bpTT jobs for more than 120
More than 120 nationals and local service providers will gain direct employment through maintenance work costing $50 million at oil and gas giant bpTT’s Cassia B facility this month.
The bpTT Cassia B complex has been operating 34.5 miles off the southeast coast of Trinidad for the past ten years. The Cassia hub is a manned facility, one of bpTT’s 13 offshore platforms and is designed to handle up to two billion standard cubic feet of gas per day.
BPTT has a planned turnaround for this facility this month, the company said in a statement from its Port of Spain office yesterday.
“Turnarounds, also known as TARs, are proactive, regularly scheduled maintenance activity for hydrocarbon processing facilities. This turnaround is necessary to ensure compliance with both industry and BP standards. The facility will be brought off line to conduct vessel inspections and upgrades to ensure the continued safety and reliability of the facility. BPTT will spend over $50 million on the turnaround,” the company said.
To ensure all contractors involved in the project understand the scope of work and BP’s rigorous safety standards, bpTT held a “Safety Village” event at the Hyatt Regency (Trinidad) hotel in Port of Spain on July 29 for all contractors who will work on the project.
Two-thirds of bpTT’s daily production goes through the Cassia facility. The Cassia work programme began on Tuesday.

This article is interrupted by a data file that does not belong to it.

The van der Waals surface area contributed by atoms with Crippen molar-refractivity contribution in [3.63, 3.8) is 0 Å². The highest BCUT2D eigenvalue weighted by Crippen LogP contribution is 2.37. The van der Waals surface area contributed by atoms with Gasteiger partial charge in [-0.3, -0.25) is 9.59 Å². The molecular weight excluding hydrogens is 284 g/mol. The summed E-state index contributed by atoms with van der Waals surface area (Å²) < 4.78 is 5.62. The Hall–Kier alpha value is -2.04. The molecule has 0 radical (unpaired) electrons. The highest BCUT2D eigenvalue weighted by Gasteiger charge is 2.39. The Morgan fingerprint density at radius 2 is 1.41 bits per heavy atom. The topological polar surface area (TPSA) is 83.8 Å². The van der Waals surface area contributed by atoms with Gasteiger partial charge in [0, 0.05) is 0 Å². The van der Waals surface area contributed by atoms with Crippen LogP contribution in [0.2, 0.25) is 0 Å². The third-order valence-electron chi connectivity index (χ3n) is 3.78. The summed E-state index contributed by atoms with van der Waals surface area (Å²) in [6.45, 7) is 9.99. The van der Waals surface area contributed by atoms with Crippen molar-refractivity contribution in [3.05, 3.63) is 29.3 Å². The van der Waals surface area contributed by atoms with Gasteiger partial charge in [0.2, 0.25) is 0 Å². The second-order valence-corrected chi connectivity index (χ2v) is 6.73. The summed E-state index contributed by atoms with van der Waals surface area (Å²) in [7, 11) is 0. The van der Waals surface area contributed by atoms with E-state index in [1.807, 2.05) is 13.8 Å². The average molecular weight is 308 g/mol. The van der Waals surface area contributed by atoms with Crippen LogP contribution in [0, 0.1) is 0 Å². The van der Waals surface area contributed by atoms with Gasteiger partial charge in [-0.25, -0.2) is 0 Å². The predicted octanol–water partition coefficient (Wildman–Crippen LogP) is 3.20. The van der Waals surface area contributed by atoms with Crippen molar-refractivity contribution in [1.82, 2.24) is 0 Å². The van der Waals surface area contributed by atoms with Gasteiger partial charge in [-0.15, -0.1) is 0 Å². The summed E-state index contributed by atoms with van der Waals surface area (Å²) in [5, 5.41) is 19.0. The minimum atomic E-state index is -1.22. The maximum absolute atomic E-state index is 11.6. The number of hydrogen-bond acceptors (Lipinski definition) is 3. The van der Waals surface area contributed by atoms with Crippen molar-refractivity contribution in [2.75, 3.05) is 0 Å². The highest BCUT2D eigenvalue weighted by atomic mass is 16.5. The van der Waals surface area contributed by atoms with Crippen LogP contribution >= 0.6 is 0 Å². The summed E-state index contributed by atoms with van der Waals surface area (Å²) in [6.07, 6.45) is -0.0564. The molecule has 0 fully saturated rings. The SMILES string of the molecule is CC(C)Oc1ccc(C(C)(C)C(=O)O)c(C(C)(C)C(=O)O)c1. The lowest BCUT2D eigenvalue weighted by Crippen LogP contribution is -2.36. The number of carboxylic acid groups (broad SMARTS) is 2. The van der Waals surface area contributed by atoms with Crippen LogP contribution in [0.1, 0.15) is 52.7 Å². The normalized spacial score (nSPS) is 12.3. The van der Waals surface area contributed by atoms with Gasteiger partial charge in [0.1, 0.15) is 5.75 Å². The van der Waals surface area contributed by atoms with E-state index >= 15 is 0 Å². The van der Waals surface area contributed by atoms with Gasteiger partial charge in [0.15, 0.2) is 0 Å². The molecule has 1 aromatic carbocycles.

It is expected that there will only be 15 days of material impact to gas supply during which time BP will be doing modifications to the facility to allow gas from its other installations to by-pass the Cassia hub. These modifications will significantly reduce the production impact of the remainder of the planned maintenance activity.
Fabrication of the by-pass systems will take place at the TOFCO yard in La Brea, the company said.
In another statement later yesterday, bpTT president Norman Christie said the energy company remained committed to paying all taxes and royalties to the government in a timely manner.
“Recent statements alleging that bpTT does not pay sufficient taxes or is late in making such payments are misleading and of significant concern. BPTT engages in an honest and constructive relationship with the Board of Inland Revenue based on the principles of trust and mutual respect,” Christie said.
BPTT has always worked closely with professionals from the Board of Inland Revenue (BIR) and Ministry of Energy and Energy Affairs to consistently ensure timely compliance of our financial commitments to the people and Government of Trinidad and Tobago. The positions taken in bpTT’s tax returns are supported by relevant law, the statement added.
In accordance with the existing tax laws, the BIR has six years within which to conduct an audit examination on a taxpayer’s tax returns.
In recent articles specific reference was made to the US$159 million tax payment made by BP in 2011 for the period 2001 to 2006, Christie said.
“That payment came at the end of the regular statutory assessment process which was conducted in an open and transparent manner. It is important to note that the sum represented approximately three per cent of the total taxes paid by bpTT during the period.”